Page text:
Show the video clip and pause it at a previously planned point before the boy goes over the top of the Roller Coaster. Ask What do you think the boy is feeling up until now? Show more of the clip. Pause the video a few seconds later at a previously planned point where the boy is on the downward side of the roller coaster and is showing obvious fear. Ask What do you think the boy is feeling now? Facilitate more answers and then show the rest of the clip. Transition to the next step of the lesson.
Facilitate a discussion how sometimes life can feel like a Roller Coaster filled with Highs and Lows. You can ask questions to students about the Highs and Lows that come in their lives or that they’ve seen in the lives of other people. Explain that today you will be talking about a specific Roller Coaster and discussing how it applies to life.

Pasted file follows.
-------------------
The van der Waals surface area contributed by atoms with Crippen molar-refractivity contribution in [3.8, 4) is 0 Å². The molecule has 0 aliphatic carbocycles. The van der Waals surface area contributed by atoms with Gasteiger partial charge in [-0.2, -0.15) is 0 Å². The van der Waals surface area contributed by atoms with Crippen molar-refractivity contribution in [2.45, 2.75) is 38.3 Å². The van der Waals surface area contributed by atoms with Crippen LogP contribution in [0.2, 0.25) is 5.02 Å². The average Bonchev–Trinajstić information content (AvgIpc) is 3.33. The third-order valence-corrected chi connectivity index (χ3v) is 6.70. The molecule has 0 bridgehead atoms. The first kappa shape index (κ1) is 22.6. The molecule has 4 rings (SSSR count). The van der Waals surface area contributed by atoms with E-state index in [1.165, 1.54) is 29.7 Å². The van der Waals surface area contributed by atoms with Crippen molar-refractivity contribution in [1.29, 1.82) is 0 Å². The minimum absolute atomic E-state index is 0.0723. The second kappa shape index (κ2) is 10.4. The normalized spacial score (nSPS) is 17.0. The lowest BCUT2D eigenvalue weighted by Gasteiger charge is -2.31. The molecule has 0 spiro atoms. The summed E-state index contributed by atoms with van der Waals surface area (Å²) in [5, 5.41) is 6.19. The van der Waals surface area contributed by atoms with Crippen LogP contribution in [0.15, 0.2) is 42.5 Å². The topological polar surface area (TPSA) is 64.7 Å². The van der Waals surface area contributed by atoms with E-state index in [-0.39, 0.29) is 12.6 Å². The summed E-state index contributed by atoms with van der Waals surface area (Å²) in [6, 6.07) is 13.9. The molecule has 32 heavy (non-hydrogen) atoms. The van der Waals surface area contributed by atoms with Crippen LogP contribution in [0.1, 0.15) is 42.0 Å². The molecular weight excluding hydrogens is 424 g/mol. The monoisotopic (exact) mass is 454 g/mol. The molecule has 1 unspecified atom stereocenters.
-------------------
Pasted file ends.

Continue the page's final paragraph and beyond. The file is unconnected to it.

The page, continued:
METAPHOR WALKTHROUGH (30 minutes including activity)
Whether you are using the Powerpoint Tool, projecting the metaphor, or providing individual copies, follow the sequence annotated by the red flags on the metaphor. It will be a guide to help you walk the students through the Metaphor:
Discussion Point #1: Ask the question: What does the word “reality” mean to you? Facilitate a discussion and emphasize that reality is what is real or what is actually happening in our lives. You could have students write down their definition of “reality” underneath the word “Reality” on their copy of the picture. To help increase understanding, you can also compare and contrast the difference between reality and what is not reality.